Maybe he was an atheist but he was a man of principles and was dead honest. He made me pursue law, and we used to discuss a lot of things, cases, recent judgements. We too had our moments. He was very fascinated by the changes our society had witnessed. I remember one incidence when he abruptly asked what’s homosexuality and how does it affect people.

I mean I was amazed by this question because for a man of his age and generation, who was born before partition, he was so eager to know how things work in today’s time, new concepts, ideas, principles, he was all in. Then I described to him the concept and he said it’s not a bad thing, I guess. I don’t know whether he understood it or not but he accepted it and that was commendable.

There was no parda between me and him. He carried a cool attitude that never made me feel like hiding anything from him. I still remember whenever I had cramps (period pain), he would ask me what happened and I would say baba it’s periods, and it’s paining like hell. He would then tell me to go ask my amma for her homemade remedy she’ll give you something for your pain.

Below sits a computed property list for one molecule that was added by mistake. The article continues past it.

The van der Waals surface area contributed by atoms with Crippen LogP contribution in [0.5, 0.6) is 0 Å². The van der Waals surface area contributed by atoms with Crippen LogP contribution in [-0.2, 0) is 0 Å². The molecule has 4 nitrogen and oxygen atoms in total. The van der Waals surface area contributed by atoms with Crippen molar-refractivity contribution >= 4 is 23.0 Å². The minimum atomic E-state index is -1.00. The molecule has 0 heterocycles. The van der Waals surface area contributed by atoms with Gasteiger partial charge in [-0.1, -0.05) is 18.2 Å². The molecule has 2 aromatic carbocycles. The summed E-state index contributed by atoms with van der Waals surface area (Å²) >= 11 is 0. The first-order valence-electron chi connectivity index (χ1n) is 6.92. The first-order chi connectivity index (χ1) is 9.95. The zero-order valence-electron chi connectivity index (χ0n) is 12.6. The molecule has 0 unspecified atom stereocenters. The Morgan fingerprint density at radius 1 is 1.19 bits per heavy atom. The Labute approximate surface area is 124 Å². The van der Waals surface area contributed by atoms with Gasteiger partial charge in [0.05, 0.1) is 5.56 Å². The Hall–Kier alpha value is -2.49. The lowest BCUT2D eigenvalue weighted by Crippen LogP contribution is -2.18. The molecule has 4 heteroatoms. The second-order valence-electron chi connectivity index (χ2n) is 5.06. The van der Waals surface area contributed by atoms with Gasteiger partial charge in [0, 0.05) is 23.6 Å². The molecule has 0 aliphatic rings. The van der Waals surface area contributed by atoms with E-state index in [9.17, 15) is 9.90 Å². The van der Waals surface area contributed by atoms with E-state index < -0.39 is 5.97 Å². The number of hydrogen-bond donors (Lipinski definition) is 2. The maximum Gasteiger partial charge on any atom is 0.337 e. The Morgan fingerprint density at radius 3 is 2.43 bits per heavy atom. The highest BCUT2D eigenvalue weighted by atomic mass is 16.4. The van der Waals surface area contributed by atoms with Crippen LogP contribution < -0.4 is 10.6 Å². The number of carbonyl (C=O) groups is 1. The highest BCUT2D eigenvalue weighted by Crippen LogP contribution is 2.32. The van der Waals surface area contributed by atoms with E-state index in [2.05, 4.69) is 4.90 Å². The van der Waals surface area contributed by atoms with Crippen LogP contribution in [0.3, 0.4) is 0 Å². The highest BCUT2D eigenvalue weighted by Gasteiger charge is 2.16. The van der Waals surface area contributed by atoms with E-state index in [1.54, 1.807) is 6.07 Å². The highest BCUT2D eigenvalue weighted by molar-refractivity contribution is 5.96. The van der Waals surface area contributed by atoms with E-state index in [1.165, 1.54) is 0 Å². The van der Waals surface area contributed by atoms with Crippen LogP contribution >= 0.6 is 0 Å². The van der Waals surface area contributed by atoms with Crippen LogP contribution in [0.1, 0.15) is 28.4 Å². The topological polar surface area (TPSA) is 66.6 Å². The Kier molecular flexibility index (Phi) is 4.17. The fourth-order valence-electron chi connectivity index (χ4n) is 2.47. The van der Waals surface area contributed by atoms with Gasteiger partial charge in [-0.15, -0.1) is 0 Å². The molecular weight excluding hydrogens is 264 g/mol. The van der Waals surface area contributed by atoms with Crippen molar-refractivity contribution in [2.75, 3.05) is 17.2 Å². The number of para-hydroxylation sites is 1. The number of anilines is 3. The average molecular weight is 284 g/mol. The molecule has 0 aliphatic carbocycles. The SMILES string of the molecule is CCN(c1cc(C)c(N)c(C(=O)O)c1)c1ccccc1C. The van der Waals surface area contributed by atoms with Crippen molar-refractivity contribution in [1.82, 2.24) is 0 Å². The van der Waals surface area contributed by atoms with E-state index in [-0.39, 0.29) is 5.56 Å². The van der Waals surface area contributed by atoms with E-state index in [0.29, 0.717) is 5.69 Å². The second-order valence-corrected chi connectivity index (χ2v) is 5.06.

And you know what, the coolest this he ever did was he threw a grand party not one but two parties when I was born because I was the first girl born after 100 years in my family, before me, there were all men and my grandfather breaking all the stereotypes of the society celebrated me. 

It wasn’t only him who celebrated with me but my grandmother did too. When my mother said that I want my first child to be a daughter, my grandmother told my mother about some fasting ritual which my mother did, so that she could be blessed with a girl child first. In my family my brother came second, breaking another stereotype where mothers do fasting only for their sons.

So, for people from my generation, I don’t know how many knew their grandparents or still know but for me, it was a wonderful experience and that’s something I will cherish my whole life, rather it’s my whole life because not many people get to live with their grandparents this long and not all grandparents are as cool as mine were.